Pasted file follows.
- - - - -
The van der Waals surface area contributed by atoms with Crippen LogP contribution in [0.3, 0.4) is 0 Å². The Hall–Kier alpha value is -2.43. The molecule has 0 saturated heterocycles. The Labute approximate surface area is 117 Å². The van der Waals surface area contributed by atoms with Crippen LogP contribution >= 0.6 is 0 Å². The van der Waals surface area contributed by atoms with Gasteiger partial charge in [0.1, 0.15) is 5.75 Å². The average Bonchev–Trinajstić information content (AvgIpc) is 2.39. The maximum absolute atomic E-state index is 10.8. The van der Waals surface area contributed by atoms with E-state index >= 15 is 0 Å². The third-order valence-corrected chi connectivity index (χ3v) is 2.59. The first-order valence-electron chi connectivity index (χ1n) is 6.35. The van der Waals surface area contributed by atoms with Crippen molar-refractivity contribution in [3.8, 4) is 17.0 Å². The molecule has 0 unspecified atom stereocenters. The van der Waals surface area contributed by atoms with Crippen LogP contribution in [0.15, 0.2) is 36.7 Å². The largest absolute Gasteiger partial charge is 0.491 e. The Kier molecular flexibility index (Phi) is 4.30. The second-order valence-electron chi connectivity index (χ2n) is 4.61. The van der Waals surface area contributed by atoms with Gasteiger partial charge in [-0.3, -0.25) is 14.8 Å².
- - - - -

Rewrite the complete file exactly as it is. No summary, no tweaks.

The van der Waals surface area contributed by atoms with Crippen LogP contribution in [0.3, 0.4) is 0 Å². The Hall–Kier alpha value is -2.43. The molecule has 0 saturated heterocycles. The Labute approximate surface area is 117 Å². The van der Waals surface area contributed by atoms with Crippen LogP contribution >= 0.6 is 0 Å². The van der Waals surface area contributed by atoms with Gasteiger partial charge in [0.1, 0.15) is 5.75 Å². The average Bonchev–Trinajstić information content (AvgIpc) is 2.39. The maximum absolute atomic E-state index is 10.8. The van der Waals surface area contributed by atoms with E-state index >= 15 is 0 Å². The third-order valence-corrected chi connectivity index (χ3v) is 2.59. The first-order valence-electron chi connectivity index (χ1n) is 6.35. The van der Waals surface area contributed by atoms with Crippen molar-refractivity contribution in [3.8, 4) is 17.0 Å². The molecule has 0 unspecified atom stereocenters. The van der Waals surface area contributed by atoms with Crippen LogP contribution in [0.15, 0.2) is 36.7 Å². The largest absolute Gasteiger partial charge is 0.491 e. The Kier molecular flexibility index (Phi) is 4.30. The second-order valence-electron chi connectivity index (χ2n) is 4.61. The van der Waals surface area contributed by atoms with Gasteiger partial charge in [-0.3, -0.25) is 14.8 Å².